At Airbyte, we orchestrate Docker containers to sync data from files, APIs, and databases to data warehouses and data lakes. Each sync uses two types of containers: containers that read data (sources) and containers that write data (destinations). These containers implement the Airbyte Protocol which specifies a command line interface for sources and destinations as well as the structure of stdout messages to pass between a source and a destination. Because Airbyte is an open-source project we need to support any type of source and destination image that supports our protocol. Moreover, sources and destinations can be written in any language.
When we first started orchestrating third-party containers in Kubernetes, we found out that we needed to extend container entrypoints to be able to perform syncs. Since Kubernetes does not allow inspecting Docker entrypoints, we needed a strategy to identify this entrypoint when launching the container.
In this article, we'll discuss the options we considered, the one we chose, and go through some examples of how to extend Docker entrypoints in a Kubernetes pod.
Initially Airbyte was offered on Docker Compose, but we rapidly encountered use cases that required additional horizontal scaling. Naturally, we turned to Kubernetes for this.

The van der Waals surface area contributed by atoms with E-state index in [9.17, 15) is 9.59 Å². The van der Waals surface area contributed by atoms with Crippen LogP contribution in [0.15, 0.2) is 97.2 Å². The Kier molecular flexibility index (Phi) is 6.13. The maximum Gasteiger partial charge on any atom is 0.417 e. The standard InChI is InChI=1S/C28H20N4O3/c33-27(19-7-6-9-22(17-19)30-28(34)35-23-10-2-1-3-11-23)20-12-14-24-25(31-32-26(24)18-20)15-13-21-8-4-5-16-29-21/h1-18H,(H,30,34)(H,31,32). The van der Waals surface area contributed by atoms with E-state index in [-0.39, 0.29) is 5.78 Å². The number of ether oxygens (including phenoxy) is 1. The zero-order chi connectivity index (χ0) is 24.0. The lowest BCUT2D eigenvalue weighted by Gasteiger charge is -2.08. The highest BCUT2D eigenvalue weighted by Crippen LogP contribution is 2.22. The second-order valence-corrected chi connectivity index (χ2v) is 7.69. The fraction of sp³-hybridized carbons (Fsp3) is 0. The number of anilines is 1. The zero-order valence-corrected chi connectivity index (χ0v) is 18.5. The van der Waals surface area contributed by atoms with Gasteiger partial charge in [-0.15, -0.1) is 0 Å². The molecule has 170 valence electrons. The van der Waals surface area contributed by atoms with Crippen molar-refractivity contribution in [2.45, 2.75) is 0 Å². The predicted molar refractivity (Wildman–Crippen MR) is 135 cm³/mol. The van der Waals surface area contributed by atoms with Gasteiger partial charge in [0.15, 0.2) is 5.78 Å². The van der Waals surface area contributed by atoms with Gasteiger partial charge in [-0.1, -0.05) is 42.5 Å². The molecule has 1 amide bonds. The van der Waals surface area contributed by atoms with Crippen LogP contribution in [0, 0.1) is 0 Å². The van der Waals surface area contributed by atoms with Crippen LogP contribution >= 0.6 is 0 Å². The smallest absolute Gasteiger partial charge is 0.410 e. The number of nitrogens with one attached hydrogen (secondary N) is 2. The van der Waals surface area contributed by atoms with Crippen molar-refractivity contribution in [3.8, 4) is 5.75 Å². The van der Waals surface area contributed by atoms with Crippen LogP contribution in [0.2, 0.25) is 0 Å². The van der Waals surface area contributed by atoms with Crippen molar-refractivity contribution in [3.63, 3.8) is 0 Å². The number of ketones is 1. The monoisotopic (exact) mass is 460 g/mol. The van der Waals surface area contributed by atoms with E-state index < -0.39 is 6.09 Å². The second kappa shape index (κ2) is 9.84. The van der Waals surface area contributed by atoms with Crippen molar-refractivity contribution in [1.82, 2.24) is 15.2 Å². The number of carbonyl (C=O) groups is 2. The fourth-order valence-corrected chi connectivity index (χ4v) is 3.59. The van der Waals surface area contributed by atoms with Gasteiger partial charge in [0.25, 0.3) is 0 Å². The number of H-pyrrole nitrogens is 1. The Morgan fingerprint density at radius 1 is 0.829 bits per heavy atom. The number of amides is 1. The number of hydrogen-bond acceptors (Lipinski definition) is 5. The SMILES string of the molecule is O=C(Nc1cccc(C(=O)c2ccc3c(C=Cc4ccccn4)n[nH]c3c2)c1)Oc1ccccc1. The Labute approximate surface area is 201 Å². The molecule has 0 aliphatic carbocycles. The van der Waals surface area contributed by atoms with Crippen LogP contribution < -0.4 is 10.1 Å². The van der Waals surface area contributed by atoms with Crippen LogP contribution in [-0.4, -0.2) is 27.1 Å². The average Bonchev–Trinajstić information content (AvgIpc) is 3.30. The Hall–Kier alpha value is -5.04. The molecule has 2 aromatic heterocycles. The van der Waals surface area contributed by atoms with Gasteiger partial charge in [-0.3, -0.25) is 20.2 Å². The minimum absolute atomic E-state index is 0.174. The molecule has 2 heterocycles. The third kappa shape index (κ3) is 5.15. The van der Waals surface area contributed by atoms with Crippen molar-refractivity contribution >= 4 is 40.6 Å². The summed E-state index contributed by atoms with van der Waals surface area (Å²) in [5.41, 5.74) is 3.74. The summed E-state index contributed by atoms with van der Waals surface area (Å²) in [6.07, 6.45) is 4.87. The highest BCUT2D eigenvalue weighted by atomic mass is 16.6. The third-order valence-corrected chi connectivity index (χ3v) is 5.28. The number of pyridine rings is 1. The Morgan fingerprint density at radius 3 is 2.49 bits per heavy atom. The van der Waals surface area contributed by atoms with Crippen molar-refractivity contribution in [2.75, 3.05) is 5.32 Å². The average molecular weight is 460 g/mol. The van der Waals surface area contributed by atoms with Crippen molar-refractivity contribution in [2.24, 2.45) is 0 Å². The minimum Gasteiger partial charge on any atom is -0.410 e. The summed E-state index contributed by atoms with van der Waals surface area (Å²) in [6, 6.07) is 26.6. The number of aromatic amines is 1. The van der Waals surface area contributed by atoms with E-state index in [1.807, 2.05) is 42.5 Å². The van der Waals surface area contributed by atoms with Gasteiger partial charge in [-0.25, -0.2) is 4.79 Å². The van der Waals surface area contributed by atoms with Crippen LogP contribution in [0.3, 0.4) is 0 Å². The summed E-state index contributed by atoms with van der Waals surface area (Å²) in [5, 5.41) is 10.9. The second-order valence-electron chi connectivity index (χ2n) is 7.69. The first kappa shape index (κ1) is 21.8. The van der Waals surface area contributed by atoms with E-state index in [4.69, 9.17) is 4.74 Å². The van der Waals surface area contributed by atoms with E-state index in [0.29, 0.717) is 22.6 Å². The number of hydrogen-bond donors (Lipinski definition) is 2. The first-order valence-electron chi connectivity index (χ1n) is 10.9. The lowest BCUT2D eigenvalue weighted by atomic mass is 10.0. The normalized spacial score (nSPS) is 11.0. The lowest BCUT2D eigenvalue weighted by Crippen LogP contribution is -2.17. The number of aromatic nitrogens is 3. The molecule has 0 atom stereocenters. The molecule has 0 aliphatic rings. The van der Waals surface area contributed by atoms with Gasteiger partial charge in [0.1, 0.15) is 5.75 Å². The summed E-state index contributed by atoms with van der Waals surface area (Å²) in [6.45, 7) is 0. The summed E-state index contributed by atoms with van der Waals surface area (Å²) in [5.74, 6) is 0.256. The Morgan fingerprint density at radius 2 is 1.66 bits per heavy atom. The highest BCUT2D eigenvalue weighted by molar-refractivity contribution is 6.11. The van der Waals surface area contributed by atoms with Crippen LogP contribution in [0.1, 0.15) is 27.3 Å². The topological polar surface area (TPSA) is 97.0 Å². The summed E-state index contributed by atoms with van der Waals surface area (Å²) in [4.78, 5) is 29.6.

Overriding the entrypoint when using the docker run command is trivial with the <span class='text-style-code'>--entrypoint</span> flag. Similarly, with kubectl run you can specify the entrypoint with the <span class='text-style-code'>--command</span> flag.
Our unique challenge of performing syncs between independent pods is passing data between them. If each container exposed a service, this would be easy, but since these are implementing a command line interface, we need to capture stdout from the source pod, send it to the destination pod, and accept the input on the destination pod. Another challenge is that we don't want to send all stdout over Kuberentes logging. This is because we could be processing billions of records from many sources and don't want to require scaling up these logs or limiting the latency of Kubernetes logging. If we dump all source data into logs, we also have to worry about costs, data retention, scalability, security/access controls, etc.
Our purpose for overriding the entrypoint is to intercept data coming from the pod, but it's easier to illustrate this with an example that focuses solely on overriding an entrypoint.
At Airbyte, we commonly have two Docker images we want to orchestrate in a similar way even though they have quite different entrypoints. For example, the Dockerfile of our exchange rates source uses a call to a Python script as entrypoint. The Dockerfile of our MySQL destination inherits its entrypoint from a parent image.